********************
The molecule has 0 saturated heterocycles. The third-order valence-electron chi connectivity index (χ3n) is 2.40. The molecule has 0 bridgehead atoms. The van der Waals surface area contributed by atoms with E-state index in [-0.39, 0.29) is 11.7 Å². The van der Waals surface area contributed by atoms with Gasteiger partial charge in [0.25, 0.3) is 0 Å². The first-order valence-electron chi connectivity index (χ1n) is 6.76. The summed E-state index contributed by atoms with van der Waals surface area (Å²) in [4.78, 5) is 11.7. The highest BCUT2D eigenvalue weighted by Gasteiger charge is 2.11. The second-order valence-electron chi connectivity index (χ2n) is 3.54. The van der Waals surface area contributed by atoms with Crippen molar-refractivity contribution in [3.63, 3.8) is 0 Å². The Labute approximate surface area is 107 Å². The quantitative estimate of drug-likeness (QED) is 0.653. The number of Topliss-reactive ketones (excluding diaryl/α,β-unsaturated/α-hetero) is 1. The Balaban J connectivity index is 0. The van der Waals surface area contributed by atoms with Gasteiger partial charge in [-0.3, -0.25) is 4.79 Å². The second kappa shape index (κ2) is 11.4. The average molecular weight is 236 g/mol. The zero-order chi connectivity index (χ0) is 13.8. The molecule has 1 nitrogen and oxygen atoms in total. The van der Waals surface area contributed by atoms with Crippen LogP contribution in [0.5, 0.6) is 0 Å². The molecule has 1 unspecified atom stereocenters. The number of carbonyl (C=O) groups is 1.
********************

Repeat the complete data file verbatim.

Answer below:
The molecule has 0 saturated heterocycles. The third-order valence-electron chi connectivity index (χ3n) is 2.40. The molecule has 0 bridgehead atoms. The van der Waals surface area contributed by atoms with E-state index in [-0.39, 0.29) is 11.7 Å². The van der Waals surface area contributed by atoms with Gasteiger partial charge in [0.25, 0.3) is 0 Å². The first-order valence-electron chi connectivity index (χ1n) is 6.76. The summed E-state index contributed by atoms with van der Waals surface area (Å²) in [4.78, 5) is 11.7. The highest BCUT2D eigenvalue weighted by Gasteiger charge is 2.11. The second-order valence-electron chi connectivity index (χ2n) is 3.54. The van der Waals surface area contributed by atoms with Crippen molar-refractivity contribution in [3.63, 3.8) is 0 Å². The Labute approximate surface area is 107 Å². The quantitative estimate of drug-likeness (QED) is 0.653. The number of Topliss-reactive ketones (excluding diaryl/α,β-unsaturated/α-hetero) is 1. The Balaban J connectivity index is 0. The van der Waals surface area contributed by atoms with Gasteiger partial charge in [-0.3, -0.25) is 4.79 Å². The second kappa shape index (κ2) is 11.4. The average molecular weight is 236 g/mol. The zero-order chi connectivity index (χ0) is 13.8. The molecule has 1 nitrogen and oxygen atoms in total. The van der Waals surface area contributed by atoms with Crippen LogP contribution in [0.5, 0.6) is 0 Å². The molecule has 1 unspecified atom stereocenters. The number of carbonyl (C=O) groups is 1.